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Surprising Fire Hazards and How to Avoid Them

by Melissa Thompson

It is estimated by The National Fire Protection Association that over 47,000 home fires reported to fire departments are caused by some kind of electrical failure as a trigger to ignition.  But there are some other unusual ways that fires can start that we should all be aware of.

Dishwashers

While you may be aware that overheating dryers or ovens can cause fires, you might think dishwashers are safe because they have water. And water puts out fires…right? Wrong!  Dishwasher fires can be caused by liquids coming into contact with the machine’s wires.  Serious damage can occur when fires are ignited in dishwashers.  According to a 25-year veteran of the New York City Fire Department, any appliance that powers a motor, heating element, or both always has a higher risk for fire - and dishwashers are a common example.  He advises that they never be turned on when going to sleep or leaving the home.

Jars and other glass objects

Per survivalists, one of the best ways to start a fire is to use a piece of glass to refract sunlight onto dry wood.  Without proper care, that same scientific process can happen on your own kitchen table.  In 2015 a fire broke out in a southwest London home because of sun rays reflecting through an empty Nutella jar, the Associated Press reported.  While it may seem to be a freakish way for a fire to start, the fire brigade’s investigative unit confirmed that the glass jar was to blame.  The chances of this happening in your home are slim, but it is important to remember to never store flammable liquids like gasoline, cleaning fluids, paint thinners and even cooking oils in glass jars that you intend to leave out in the sunlight.  Metal cans for commercial-use flammable liquids and plastic containers for things such as cooking oils are safer options.

Rodents

Small rodents like squirrels and rats like to burrow into your attic insulation in cold weather and chew anything they can get their teeth on, including rubber covered electrical lines.  Unfortunately, if electrical wires become exposed dud to their protective insulation being compromised, there is a likelihood of igniting a flame.  The key to preventing this from happening is to keep the critters out to begin with.  Before winter season, make sure all vents are covered, holes are patched and cracks are sealed.

Laptops

If you have ever had your laptop computer in your, well, lap for an extended period of time, you know that they get hot.  Because of this, it is a bad idea to leave one sitting on a flammable surface such as bedding, furniture or carpet.  But the real culprit behind laptop fires is the lithium in the batteries.  A poorly made battery can overheat and burst into flames.  Last year the Samsung Galaxy Note 7 smartphones were recalled because they were catching on fire and it was the lithium batteries that were the problem.  Any device powered by lithium ion batteries should be shut off when not in use and stored away from any flammable items.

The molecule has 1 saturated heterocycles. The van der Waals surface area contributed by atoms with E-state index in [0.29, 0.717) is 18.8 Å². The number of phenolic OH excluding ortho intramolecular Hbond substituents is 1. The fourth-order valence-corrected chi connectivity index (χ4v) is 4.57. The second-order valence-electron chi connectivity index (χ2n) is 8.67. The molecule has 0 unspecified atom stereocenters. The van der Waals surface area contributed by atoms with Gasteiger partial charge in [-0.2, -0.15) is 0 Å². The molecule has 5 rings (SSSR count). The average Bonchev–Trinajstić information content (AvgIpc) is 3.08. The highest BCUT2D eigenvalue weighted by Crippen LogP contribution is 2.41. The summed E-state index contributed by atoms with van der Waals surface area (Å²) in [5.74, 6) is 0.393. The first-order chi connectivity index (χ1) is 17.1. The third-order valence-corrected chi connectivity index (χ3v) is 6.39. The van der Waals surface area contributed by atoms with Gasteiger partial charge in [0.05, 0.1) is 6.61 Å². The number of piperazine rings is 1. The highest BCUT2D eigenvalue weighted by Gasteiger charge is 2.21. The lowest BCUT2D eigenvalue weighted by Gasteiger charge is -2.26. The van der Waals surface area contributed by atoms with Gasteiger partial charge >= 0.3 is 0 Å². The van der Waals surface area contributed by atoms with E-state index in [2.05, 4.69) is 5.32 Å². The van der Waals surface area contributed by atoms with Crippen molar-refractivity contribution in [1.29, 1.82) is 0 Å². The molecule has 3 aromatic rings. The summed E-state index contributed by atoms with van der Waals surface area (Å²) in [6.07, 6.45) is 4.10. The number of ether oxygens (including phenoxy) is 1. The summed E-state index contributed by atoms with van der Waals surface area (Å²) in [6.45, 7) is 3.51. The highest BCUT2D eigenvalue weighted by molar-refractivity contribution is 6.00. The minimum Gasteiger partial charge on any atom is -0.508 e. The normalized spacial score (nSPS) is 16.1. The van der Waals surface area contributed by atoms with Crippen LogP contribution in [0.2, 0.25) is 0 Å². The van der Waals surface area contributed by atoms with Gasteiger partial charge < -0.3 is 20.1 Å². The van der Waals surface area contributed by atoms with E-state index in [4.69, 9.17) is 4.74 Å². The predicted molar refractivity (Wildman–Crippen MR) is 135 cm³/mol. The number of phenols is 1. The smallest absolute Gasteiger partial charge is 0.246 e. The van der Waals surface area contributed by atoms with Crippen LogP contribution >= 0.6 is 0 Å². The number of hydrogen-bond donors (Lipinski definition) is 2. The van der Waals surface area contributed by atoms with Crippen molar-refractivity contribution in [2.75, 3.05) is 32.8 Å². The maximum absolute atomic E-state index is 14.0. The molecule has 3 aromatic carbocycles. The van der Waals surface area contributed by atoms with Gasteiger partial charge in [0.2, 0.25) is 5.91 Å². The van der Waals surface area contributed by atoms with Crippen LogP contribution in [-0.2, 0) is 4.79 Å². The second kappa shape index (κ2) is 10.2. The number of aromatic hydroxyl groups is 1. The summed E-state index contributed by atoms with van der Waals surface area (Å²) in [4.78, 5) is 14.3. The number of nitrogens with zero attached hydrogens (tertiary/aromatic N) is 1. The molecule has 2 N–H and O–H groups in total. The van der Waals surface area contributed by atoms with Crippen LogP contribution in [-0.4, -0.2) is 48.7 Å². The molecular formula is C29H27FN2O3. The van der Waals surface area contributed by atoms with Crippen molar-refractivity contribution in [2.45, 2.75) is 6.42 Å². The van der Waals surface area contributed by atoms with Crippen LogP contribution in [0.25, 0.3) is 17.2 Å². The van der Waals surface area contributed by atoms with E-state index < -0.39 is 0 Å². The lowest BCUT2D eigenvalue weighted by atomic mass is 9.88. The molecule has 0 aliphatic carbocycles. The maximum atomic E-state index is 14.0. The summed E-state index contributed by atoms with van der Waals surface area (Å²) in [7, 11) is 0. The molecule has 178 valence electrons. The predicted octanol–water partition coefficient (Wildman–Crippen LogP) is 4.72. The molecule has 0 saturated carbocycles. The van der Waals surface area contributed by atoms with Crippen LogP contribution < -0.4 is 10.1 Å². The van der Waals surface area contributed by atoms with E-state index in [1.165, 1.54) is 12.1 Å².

If you are in the market to purchase a home,  make sure you don't skip the home inspection so that you will know about any potential problems, including fire hazards, prior to making a commitment to buy.  Melissa Thompson and her team of professionals are ready to help you find your perfect home. Give them a call at 901-756-8900 today!

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Keeping Little Ones Safe at Home

by Melissa Thompson

The statistics for household childhood injuries are staggering.  Over 3.4 million children experience some kind of accidental injury in the home each year.  While there is no way to guarantee child safety at home, there are certainly many things you can do to help prevent accidents and injuries.  Here are some tips for childproofing your home:

 - Use safety latches and locks for cabinets and drawers in kitchens, bathrooms and other areas to help prevent poisonings and other injuries.  Keep dangerous items such as medicines, household cleaners, lighters, knives etc. locked up. Even things with “child resistant” packaging should be kept in areas that children cannot access.  Child resistant does not mean child proof.

 - Safety gates can be used to prevent falls down stairs and to keep children out of areas with possible dangers.  When installing a gate at the top of stairs, make sure that it is bolted to the wall.  Make sure you purchase gates that meet safety standards.